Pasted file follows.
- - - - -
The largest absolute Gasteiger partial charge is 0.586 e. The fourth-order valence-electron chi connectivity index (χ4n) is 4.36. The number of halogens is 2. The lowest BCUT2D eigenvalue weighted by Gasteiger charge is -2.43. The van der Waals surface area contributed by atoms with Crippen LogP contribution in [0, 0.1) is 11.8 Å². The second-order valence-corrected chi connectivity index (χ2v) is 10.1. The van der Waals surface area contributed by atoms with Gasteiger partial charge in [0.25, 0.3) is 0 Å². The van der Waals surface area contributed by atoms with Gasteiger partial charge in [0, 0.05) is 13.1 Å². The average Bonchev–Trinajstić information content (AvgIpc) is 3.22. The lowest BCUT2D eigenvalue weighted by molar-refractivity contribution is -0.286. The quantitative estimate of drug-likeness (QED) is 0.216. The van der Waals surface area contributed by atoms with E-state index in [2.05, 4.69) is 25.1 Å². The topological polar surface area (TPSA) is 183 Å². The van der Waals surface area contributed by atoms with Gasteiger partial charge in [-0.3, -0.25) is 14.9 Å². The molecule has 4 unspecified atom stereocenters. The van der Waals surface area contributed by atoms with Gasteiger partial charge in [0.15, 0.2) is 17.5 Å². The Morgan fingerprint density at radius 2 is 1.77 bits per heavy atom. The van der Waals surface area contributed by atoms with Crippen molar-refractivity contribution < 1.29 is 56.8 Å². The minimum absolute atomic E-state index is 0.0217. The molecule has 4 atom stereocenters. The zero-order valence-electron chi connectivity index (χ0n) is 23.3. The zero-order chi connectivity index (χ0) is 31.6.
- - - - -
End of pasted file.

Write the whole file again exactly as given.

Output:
The largest absolute Gasteiger partial charge is 0.586 e. The fourth-order valence-electron chi connectivity index (χ4n) is 4.36. The number of halogens is 2. The lowest BCUT2D eigenvalue weighted by Gasteiger charge is -2.43. The van der Waals surface area contributed by atoms with Crippen LogP contribution in [0, 0.1) is 11.8 Å². The second-order valence-corrected chi connectivity index (χ2v) is 10.1. The van der Waals surface area contributed by atoms with Gasteiger partial charge in [0.25, 0.3) is 0 Å². The van der Waals surface area contributed by atoms with Gasteiger partial charge in [0, 0.05) is 13.1 Å². The average Bonchev–Trinajstić information content (AvgIpc) is 3.22. The lowest BCUT2D eigenvalue weighted by molar-refractivity contribution is -0.286. The quantitative estimate of drug-likeness (QED) is 0.216. The van der Waals surface area contributed by atoms with E-state index in [2.05, 4.69) is 25.1 Å². The topological polar surface area (TPSA) is 183 Å². The van der Waals surface area contributed by atoms with Gasteiger partial charge in [-0.3, -0.25) is 14.9 Å². The molecule has 4 unspecified atom stereocenters. The van der Waals surface area contributed by atoms with Gasteiger partial charge in [0.15, 0.2) is 17.5 Å². The Morgan fingerprint density at radius 2 is 1.77 bits per heavy atom. The van der Waals surface area contributed by atoms with Crippen molar-refractivity contribution < 1.29 is 56.8 Å². The minimum absolute atomic E-state index is 0.0217. The molecule has 4 atom stereocenters. The zero-order valence-electron chi connectivity index (χ0n) is 23.3. The zero-order chi connectivity index (χ0) is 31.6.